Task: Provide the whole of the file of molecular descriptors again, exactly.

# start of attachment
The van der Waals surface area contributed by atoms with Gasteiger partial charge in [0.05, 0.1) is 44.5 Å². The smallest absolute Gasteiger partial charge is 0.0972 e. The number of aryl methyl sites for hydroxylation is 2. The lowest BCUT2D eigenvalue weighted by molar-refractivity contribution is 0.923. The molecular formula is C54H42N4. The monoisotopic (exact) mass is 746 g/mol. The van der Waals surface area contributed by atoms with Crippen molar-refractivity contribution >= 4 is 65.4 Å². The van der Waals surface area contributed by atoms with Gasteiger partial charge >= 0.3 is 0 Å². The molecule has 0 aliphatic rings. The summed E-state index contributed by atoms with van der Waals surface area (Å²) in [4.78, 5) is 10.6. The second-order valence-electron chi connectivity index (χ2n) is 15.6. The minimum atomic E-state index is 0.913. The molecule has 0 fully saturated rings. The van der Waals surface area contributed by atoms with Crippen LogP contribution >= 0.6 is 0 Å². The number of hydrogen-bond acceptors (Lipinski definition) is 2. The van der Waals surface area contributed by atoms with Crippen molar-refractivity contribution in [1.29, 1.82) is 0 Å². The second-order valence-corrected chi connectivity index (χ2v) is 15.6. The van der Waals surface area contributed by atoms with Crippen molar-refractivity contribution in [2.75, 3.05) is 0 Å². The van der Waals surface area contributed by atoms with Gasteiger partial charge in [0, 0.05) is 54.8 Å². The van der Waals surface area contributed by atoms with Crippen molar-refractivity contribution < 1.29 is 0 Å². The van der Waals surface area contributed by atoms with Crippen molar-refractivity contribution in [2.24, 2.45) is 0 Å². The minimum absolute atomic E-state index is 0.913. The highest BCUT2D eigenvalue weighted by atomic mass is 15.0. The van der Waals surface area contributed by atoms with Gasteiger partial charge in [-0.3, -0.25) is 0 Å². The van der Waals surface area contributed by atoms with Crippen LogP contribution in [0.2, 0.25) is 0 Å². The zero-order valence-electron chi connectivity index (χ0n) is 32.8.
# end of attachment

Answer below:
The van der Waals surface area contributed by atoms with Gasteiger partial charge in [0.05, 0.1) is 44.5 Å². The smallest absolute Gasteiger partial charge is 0.0972 e. The number of aryl methyl sites for hydroxylation is 2. The lowest BCUT2D eigenvalue weighted by molar-refractivity contribution is 0.923. The molecular formula is C54H42N4. The monoisotopic (exact) mass is 746 g/mol. The van der Waals surface area contributed by atoms with Crippen molar-refractivity contribution >= 4 is 65.4 Å². The van der Waals surface area contributed by atoms with Gasteiger partial charge >= 0.3 is 0 Å². The molecule has 0 aliphatic rings. The summed E-state index contributed by atoms with van der Waals surface area (Å²) in [4.78, 5) is 10.6. The second-order valence-electron chi connectivity index (χ2n) is 15.6. The minimum atomic E-state index is 0.913. The molecule has 0 fully saturated rings. The van der Waals surface area contributed by atoms with Crippen LogP contribution >= 0.6 is 0 Å². The number of hydrogen-bond acceptors (Lipinski definition) is 2. The van der Waals surface area contributed by atoms with Crippen molar-refractivity contribution in [1.29, 1.82) is 0 Å². The second-order valence-corrected chi connectivity index (χ2v) is 15.6. The van der Waals surface area contributed by atoms with Crippen molar-refractivity contribution in [2.75, 3.05) is 0 Å². The van der Waals surface area contributed by atoms with Gasteiger partial charge in [0, 0.05) is 54.8 Å². The van der Waals surface area contributed by atoms with Crippen molar-refractivity contribution < 1.29 is 0 Å². The van der Waals surface area contributed by atoms with Crippen molar-refractivity contribution in [2.24, 2.45) is 0 Å². The minimum absolute atomic E-state index is 0.913. The highest BCUT2D eigenvalue weighted by atomic mass is 15.0. The van der Waals surface area contributed by atoms with Gasteiger partial charge in [-0.3, -0.25) is 0 Å². The van der Waals surface area contributed by atoms with Crippen LogP contribution in [0.2, 0.25) is 0 Å². The zero-order valence-electron chi connectivity index (χ0n) is 32.8.